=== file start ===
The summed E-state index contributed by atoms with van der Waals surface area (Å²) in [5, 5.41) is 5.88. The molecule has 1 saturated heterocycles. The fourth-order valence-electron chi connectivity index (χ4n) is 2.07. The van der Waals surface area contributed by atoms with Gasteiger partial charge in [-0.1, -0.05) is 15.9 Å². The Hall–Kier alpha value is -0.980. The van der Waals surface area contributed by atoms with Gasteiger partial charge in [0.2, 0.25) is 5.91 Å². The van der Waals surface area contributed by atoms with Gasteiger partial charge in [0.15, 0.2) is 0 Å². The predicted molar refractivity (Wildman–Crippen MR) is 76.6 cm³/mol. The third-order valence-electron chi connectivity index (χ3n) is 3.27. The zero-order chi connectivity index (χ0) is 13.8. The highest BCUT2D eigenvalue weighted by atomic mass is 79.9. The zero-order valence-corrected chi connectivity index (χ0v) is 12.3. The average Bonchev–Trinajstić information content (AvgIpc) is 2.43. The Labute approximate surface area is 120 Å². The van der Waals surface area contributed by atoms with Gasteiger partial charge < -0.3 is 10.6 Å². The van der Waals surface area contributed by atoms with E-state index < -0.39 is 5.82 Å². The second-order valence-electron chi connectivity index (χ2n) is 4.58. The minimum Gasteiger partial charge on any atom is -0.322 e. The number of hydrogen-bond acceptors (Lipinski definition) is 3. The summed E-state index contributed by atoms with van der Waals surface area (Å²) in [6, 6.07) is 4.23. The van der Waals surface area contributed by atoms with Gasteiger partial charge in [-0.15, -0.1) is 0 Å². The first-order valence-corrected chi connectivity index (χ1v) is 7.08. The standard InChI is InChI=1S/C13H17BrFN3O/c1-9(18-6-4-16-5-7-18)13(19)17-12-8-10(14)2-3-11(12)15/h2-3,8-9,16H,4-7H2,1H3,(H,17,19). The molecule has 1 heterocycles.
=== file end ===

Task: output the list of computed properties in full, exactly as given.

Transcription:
The summed E-state index contributed by atoms with van der Waals surface area (Å²) in [5, 5.41) is 5.88. The molecule has 1 saturated heterocycles. The fourth-order valence-electron chi connectivity index (χ4n) is 2.07. The van der Waals surface area contributed by atoms with Gasteiger partial charge in [-0.1, -0.05) is 15.9 Å². The Hall–Kier alpha value is -0.980. The van der Waals surface area contributed by atoms with Gasteiger partial charge in [0.2, 0.25) is 5.91 Å². The van der Waals surface area contributed by atoms with Gasteiger partial charge in [0.15, 0.2) is 0 Å². The predicted molar refractivity (Wildman–Crippen MR) is 76.6 cm³/mol. The third-order valence-electron chi connectivity index (χ3n) is 3.27. The zero-order chi connectivity index (χ0) is 13.8. The highest BCUT2D eigenvalue weighted by atomic mass is 79.9. The zero-order valence-corrected chi connectivity index (χ0v) is 12.3. The average Bonchev–Trinajstić information content (AvgIpc) is 2.43. The Labute approximate surface area is 120 Å². The van der Waals surface area contributed by atoms with Gasteiger partial charge < -0.3 is 10.6 Å². The van der Waals surface area contributed by atoms with E-state index < -0.39 is 5.82 Å². The second-order valence-electron chi connectivity index (χ2n) is 4.58. The minimum Gasteiger partial charge on any atom is -0.322 e. The number of hydrogen-bond acceptors (Lipinski definition) is 3. The summed E-state index contributed by atoms with van der Waals surface area (Å²) in [6, 6.07) is 4.23. The van der Waals surface area contributed by atoms with Gasteiger partial charge in [-0.15, -0.1) is 0 Å². The first-order valence-corrected chi connectivity index (χ1v) is 7.08. The standard InChI is InChI=1S/C13H17BrFN3O/c1-9(18-6-4-16-5-7-18)13(19)17-12-8-10(14)2-3-11(12)15/h2-3,8-9,16H,4-7H2,1H3,(H,17,19). The molecule has 1 heterocycles.